The Carter administration as part of its normalization arrangement with China has agreed to place a one-year moratorium on new U.S. weapons sales to Taiwan.
The temporary freeze was not disclosed in the statements and briefings that accompanied the announcement of normalization of relations with the People's Republic of China last Dec. 15. Some members of Congress expressed surprise and concern upon learning belatedly of the U.S. commitment.
Carter administration officials said that the failure to make the moratorium public was inavertent and some officials said they assumed it had been made known at the time of the normalization announcement. However the record of press briefings by high officials shows that while the language used about arms sales to Taiwan was consistent with a one-year freeze such an arrangement was never mentioned.
The moratorium on sales to Taiwan, according to officials, applies only to new presidential commitments during calendar 1979, the period during which the U.S.-Republic of China mutual defense treaty is being abrogated.
U.S. deliveries to Taiwan of already contracted-for warplane components, antiaircraft missiles, tanks and other war materiel are to continue this year and in the several years after termination of the defense treaty. The cost of U.S. weapons in the "pipeline" for delivery to Taiwan is estimated at $720 million.
Officials said the moratorium does not apply to presidential decisions last October to permit Taiwan to manufacture 48 F5E or F5F warplance using U.S. technology and components and to purchase 500 Maverick missiles and aiming devices known as laser designators. The total cost is reported to be about $185 million.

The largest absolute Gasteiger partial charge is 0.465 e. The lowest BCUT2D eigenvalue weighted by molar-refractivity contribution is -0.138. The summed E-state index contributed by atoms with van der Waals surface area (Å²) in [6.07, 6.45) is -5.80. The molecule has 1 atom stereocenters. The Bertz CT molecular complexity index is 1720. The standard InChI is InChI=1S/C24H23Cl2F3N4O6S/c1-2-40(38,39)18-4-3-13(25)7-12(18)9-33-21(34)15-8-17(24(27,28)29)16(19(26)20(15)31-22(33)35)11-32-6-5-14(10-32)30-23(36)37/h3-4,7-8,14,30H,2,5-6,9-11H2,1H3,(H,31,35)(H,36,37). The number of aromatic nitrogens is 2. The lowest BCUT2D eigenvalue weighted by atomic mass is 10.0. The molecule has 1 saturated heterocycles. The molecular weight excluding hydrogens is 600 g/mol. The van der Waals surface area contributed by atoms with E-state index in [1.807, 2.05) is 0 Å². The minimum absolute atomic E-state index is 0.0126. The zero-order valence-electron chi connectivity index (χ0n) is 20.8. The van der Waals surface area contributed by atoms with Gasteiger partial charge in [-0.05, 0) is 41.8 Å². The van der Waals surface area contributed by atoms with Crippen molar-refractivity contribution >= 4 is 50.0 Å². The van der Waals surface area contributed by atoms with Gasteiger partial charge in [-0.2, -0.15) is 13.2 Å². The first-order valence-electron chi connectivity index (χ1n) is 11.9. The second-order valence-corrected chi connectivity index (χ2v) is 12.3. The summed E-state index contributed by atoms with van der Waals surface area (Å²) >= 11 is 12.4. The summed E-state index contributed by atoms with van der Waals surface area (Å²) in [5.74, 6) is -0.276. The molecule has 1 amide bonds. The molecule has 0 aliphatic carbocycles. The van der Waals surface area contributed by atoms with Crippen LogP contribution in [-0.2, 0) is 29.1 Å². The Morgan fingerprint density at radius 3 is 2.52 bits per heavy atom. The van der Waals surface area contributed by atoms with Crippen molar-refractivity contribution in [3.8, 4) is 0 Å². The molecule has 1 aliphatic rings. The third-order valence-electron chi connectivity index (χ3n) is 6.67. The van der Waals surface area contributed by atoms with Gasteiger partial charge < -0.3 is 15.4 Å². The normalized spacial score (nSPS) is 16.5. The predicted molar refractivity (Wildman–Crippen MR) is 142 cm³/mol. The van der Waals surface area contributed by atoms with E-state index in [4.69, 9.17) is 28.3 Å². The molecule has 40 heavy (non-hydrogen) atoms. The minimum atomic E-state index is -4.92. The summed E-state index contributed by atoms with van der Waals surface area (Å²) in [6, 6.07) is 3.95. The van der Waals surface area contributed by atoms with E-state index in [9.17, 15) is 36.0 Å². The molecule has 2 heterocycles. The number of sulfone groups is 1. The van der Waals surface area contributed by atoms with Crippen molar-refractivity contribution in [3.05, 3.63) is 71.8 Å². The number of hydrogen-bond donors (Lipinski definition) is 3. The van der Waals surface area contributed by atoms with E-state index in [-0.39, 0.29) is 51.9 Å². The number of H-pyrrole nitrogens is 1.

Taiwan had asked to buy more powerful and longer-range warplanes, including the F4, but the Carter administration agreed to permit only a continuation of the Taiwan production of the F5E or F5F, which are considered more defensive in capability. Pentagon sources said Taiwan has not yet told the United States wheter it wishes to proceed with the transaction approved last October.
Beyond 1979, the United States is committed to make available to Taiwan "arms of a defensive character... on a restrained basis." It is not yet clear whether the Carter administration will continue to negotiate with Taiwan this year on new arms sales to be formally approved after Jan. 1, 1980.
China stated offically that it did not agree to permit a continuation of U.S. weapons sales to Taiwan, but conceded, in effect, that it agreed to disgree with the United Sates on the question. Recently Chinese Vice Premier Teng Hsiao-ping was quoted by a group of visiting U.S. senators as saying that Taiwan could keep its arms and military forces as well as its autonomy after reunification with the mainland.
Taiwan has denounced Teng's statements as "propapanda" designed to lull the United States; the government of President Chiang Ching-kuo has continued to reject negotiated reunification with Peking. On Dec. 29 Taiwan's official news agency quoted a government statement saying that Taiwanese forces will launch an attack on the Chinese mainland at "an appropriate and advantageous time."
In a related development, Secretary of State Cyrus R. Vance told a news conference yesterday that "there will be no tilts, one way or the other" in Washington's dealings with Moscow and Peking, the rival giants of world communism.
"It is U.S. policy that we will treat the People's Republic of China and the Soviet Union in a balanced way," Vance said. He added that "this is an absolutely fundamental principle... that we must always keep in mind in managing our relationship with these two countries."